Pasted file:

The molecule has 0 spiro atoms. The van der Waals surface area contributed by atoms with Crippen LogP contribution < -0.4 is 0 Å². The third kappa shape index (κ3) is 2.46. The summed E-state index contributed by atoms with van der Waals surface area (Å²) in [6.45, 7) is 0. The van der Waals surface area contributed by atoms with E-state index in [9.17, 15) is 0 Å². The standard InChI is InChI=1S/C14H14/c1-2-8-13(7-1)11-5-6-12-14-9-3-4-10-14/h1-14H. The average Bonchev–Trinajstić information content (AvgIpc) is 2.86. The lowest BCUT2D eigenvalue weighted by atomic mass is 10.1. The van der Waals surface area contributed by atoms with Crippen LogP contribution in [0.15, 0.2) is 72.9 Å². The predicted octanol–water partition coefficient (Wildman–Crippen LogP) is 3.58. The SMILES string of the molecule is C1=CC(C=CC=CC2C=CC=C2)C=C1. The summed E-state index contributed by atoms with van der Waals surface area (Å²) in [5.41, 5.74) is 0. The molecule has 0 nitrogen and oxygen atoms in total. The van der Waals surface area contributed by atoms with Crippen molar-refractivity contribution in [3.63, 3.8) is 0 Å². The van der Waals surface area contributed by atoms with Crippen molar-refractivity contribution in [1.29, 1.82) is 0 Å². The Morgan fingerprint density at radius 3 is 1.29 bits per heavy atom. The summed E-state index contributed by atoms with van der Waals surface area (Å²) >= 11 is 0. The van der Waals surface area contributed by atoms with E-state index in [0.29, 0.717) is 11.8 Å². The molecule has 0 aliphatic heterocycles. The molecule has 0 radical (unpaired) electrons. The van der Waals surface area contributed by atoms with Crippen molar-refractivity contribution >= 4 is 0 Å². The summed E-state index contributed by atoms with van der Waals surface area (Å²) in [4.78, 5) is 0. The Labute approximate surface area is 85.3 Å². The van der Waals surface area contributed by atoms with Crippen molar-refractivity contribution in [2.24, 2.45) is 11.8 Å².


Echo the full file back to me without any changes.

The molecule has 0 spiro atoms. The van der Waals surface area contributed by atoms with Crippen LogP contribution < -0.4 is 0 Å². The third kappa shape index (κ3) is 2.46. The summed E-state index contributed by atoms with van der Waals surface area (Å²) in [6.45, 7) is 0. The van der Waals surface area contributed by atoms with E-state index in [9.17, 15) is 0 Å². The standard InChI is InChI=1S/C14H14/c1-2-8-13(7-1)11-5-6-12-14-9-3-4-10-14/h1-14H. The average Bonchev–Trinajstić information content (AvgIpc) is 2.86. The lowest BCUT2D eigenvalue weighted by atomic mass is 10.1. The van der Waals surface area contributed by atoms with Crippen LogP contribution in [0.15, 0.2) is 72.9 Å². The predicted octanol–water partition coefficient (Wildman–Crippen LogP) is 3.58. The SMILES string of the molecule is C1=CC(C=CC=CC2C=CC=C2)C=C1. The summed E-state index contributed by atoms with van der Waals surface area (Å²) in [5.41, 5.74) is 0. The molecule has 0 nitrogen and oxygen atoms in total. The van der Waals surface area contributed by atoms with Crippen molar-refractivity contribution in [3.63, 3.8) is 0 Å². The van der Waals surface area contributed by atoms with Crippen molar-refractivity contribution in [1.29, 1.82) is 0 Å². The Morgan fingerprint density at radius 3 is 1.29 bits per heavy atom. The summed E-state index contributed by atoms with van der Waals surface area (Å²) >= 11 is 0. The van der Waals surface area contributed by atoms with E-state index in [0.29, 0.717) is 11.8 Å². The molecule has 0 aliphatic heterocycles. The molecule has 0 radical (unpaired) electrons. The van der Waals surface area contributed by atoms with Crippen molar-refractivity contribution >= 4 is 0 Å². The summed E-state index contributed by atoms with van der Waals surface area (Å²) in [4.78, 5) is 0. The Labute approximate surface area is 85.3 Å². The van der Waals surface area contributed by atoms with Crippen molar-refractivity contribution in [2.24, 2.45) is 11.8 Å².